There are numerous situations which call for the value of a business to be determined.
The classic case is no doubt when a business is to be bought or sold. In these circumstances, the valuator is not able to determine the actual price to be paid since this will be agreed by negotiation between the parties. However, the valuator is able to give some idea of the business's value as a realistic point of reference and document it in a valuation report intended, for example, for the bank putting up the finance.
In the event of family or inheritance disputes and conflicts between companies, it might be necessary to determine the value of a business involved in the dispute. This might indeed be ordered by a court.
There are also a number of tax-related reasons. When funds are being contributed to or withdrawn from a firm's working capital, the market value is required. Business valuation is also necessary in inheritance or anticipated inheritance cases and where accounting questions arise, e.g. in the event of an impairment test or purchase price allocation.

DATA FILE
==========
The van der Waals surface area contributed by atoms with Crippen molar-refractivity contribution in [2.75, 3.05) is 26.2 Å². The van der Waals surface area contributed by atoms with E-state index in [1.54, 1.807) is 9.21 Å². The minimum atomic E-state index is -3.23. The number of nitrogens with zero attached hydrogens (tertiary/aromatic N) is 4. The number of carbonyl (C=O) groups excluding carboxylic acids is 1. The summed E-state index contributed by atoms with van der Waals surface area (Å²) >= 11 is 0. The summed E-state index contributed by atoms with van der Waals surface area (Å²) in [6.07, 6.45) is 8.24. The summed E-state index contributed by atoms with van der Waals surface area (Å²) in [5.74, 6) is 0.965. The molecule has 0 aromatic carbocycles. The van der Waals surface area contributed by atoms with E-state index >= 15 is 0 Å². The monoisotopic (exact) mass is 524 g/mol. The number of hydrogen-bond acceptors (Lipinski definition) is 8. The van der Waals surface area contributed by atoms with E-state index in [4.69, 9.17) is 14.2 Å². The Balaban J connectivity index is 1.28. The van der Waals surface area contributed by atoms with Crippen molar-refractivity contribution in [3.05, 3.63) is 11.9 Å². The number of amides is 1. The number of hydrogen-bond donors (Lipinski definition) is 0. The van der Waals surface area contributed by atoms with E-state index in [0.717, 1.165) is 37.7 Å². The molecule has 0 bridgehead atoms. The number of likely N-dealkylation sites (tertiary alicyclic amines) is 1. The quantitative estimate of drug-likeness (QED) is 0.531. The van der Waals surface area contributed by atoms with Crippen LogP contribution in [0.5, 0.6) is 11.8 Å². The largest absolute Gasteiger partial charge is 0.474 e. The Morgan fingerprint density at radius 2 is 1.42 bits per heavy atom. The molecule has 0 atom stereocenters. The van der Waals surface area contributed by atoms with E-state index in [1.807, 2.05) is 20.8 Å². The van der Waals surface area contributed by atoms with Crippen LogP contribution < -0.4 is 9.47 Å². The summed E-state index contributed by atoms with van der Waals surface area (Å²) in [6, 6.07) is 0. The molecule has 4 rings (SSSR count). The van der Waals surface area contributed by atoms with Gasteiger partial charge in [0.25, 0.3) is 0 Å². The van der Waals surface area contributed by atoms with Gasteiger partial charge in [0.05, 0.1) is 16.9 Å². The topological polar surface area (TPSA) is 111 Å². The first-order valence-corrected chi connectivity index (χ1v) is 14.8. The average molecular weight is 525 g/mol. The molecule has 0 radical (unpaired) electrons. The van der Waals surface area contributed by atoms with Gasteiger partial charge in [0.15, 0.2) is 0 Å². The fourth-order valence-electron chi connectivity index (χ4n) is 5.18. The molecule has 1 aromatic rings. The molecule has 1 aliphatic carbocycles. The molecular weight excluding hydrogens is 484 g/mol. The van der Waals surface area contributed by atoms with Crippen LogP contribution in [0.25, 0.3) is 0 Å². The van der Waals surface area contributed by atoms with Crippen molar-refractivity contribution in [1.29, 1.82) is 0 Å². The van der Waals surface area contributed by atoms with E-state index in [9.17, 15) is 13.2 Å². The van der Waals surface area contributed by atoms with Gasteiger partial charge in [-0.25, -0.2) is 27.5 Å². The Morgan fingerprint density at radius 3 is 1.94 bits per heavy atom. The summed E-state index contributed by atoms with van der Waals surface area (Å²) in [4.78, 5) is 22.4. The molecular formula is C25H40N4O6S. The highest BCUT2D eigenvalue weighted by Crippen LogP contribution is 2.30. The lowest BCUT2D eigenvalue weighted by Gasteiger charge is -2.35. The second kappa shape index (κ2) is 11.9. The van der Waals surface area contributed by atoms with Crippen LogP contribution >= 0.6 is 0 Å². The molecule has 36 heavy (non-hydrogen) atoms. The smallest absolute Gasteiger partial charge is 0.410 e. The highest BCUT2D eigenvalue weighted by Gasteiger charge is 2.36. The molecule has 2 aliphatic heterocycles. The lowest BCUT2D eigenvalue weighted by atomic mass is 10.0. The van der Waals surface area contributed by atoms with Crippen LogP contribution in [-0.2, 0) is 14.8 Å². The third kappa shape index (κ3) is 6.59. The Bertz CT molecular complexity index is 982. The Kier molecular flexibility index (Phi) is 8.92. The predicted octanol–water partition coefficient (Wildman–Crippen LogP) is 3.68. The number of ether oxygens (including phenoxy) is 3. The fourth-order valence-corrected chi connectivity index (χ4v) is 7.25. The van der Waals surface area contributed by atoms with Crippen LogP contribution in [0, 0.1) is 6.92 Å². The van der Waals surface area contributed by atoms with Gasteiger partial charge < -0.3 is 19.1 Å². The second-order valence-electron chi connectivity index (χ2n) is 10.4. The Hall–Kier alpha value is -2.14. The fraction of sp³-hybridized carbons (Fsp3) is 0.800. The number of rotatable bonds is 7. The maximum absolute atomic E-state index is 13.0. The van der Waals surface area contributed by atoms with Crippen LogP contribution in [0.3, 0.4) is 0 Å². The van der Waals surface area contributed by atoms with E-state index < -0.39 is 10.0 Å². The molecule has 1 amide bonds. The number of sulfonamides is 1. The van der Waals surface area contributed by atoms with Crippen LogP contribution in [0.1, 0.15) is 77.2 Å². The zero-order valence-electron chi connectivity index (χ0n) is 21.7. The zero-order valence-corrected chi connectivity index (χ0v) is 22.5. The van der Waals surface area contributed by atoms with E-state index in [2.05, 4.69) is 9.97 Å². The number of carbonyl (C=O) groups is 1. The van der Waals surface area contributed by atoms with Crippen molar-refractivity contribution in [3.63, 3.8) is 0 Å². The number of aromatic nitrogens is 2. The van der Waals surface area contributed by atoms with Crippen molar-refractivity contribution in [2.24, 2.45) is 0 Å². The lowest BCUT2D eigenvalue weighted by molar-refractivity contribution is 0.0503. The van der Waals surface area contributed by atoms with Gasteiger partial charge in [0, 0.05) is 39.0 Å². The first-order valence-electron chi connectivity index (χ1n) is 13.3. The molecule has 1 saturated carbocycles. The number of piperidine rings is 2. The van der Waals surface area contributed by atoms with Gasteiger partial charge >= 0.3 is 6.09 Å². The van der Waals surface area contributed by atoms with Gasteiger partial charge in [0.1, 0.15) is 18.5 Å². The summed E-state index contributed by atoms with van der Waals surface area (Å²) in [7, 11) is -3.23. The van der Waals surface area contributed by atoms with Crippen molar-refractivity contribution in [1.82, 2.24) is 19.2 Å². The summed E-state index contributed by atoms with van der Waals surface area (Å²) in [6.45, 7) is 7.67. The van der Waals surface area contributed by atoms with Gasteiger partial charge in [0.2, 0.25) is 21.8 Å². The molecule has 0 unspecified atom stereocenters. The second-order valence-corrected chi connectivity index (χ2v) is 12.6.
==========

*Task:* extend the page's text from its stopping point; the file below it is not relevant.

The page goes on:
The valuation method will generally depend on the nature of the assignment, the reason for it and the characteristics of the case. While the capitalised earnings method is most frequently applied to business sales (and often also the discounted cash flow method in cross-border cases), in the case of disputes between companies, the relevant provisions of the articles of association must be complied with. Other specific valuation methods might be applicable under tax law.
Simplified market methods, such as multiple methods, should be used with caution since simplification gives rise to significant risks. They can, however, be well suited to plausibility checks on valuation results. It is, however, recommended for some industries (in particular for freelance professionals) to apply certain multiple methods.
The nature and scope of the valuation must therefore be attuned to the individual case. Valuation reports should always be submitted in writing in order to facilitate comprehension of the assumptions made, method applied and the result arrived at.